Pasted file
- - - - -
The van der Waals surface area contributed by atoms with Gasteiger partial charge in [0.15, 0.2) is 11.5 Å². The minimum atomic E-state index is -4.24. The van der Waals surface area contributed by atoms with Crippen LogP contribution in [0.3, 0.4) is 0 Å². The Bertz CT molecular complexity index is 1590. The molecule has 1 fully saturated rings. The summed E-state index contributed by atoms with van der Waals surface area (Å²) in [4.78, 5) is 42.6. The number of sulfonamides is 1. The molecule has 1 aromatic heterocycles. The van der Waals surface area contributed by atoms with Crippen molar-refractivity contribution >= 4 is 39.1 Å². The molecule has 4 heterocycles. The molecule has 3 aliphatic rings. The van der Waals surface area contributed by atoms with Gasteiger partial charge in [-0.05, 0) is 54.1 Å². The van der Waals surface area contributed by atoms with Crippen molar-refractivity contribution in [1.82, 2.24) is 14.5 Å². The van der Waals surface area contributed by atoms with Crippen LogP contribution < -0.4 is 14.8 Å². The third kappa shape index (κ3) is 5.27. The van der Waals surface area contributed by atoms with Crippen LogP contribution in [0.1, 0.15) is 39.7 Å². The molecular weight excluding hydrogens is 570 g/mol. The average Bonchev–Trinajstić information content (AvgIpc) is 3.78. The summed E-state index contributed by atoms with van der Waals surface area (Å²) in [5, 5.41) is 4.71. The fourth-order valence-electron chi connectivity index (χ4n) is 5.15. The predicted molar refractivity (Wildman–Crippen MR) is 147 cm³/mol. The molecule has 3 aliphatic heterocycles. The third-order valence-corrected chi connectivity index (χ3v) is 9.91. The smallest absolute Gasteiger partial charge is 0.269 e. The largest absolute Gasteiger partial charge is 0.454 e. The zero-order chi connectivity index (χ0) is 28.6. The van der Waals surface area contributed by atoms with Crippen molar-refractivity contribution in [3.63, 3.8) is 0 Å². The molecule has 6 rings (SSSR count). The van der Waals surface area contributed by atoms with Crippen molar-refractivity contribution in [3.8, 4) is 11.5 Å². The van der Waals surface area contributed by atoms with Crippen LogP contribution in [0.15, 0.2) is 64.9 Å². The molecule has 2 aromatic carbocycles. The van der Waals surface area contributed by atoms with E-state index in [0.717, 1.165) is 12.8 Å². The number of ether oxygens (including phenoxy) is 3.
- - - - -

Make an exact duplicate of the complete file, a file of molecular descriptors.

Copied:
The van der Waals surface area contributed by atoms with Gasteiger partial charge in [0.15, 0.2) is 11.5 Å². The minimum atomic E-state index is -4.24. The van der Waals surface area contributed by atoms with Crippen LogP contribution in [0.3, 0.4) is 0 Å². The Bertz CT molecular complexity index is 1590. The molecule has 1 fully saturated rings. The summed E-state index contributed by atoms with van der Waals surface area (Å²) in [4.78, 5) is 42.6. The number of sulfonamides is 1. The molecule has 1 aromatic heterocycles. The van der Waals surface area contributed by atoms with Crippen molar-refractivity contribution >= 4 is 39.1 Å². The molecule has 4 heterocycles. The molecule has 3 aliphatic rings. The van der Waals surface area contributed by atoms with Gasteiger partial charge in [-0.05, 0) is 54.1 Å². The van der Waals surface area contributed by atoms with Crippen molar-refractivity contribution in [1.82, 2.24) is 14.5 Å². The van der Waals surface area contributed by atoms with Crippen LogP contribution < -0.4 is 14.8 Å². The third kappa shape index (κ3) is 5.27. The van der Waals surface area contributed by atoms with Crippen LogP contribution in [0.1, 0.15) is 39.7 Å². The molecular weight excluding hydrogens is 570 g/mol. The average Bonchev–Trinajstić information content (AvgIpc) is 3.78. The summed E-state index contributed by atoms with van der Waals surface area (Å²) in [5, 5.41) is 4.71. The fourth-order valence-electron chi connectivity index (χ4n) is 5.15. The predicted molar refractivity (Wildman–Crippen MR) is 147 cm³/mol. The molecule has 3 aliphatic heterocycles. The third-order valence-corrected chi connectivity index (χ3v) is 9.91. The smallest absolute Gasteiger partial charge is 0.269 e. The largest absolute Gasteiger partial charge is 0.454 e. The zero-order chi connectivity index (χ0) is 28.6. The van der Waals surface area contributed by atoms with Crippen molar-refractivity contribution in [3.63, 3.8) is 0 Å². The molecule has 6 rings (SSSR count). The van der Waals surface area contributed by atoms with Crippen molar-refractivity contribution in [3.8, 4) is 11.5 Å². The van der Waals surface area contributed by atoms with Crippen LogP contribution in [0.15, 0.2) is 64.9 Å². The molecule has 2 aromatic carbocycles. The van der Waals surface area contributed by atoms with E-state index in [0.717, 1.165) is 12.8 Å². The number of ether oxygens (including phenoxy) is 3.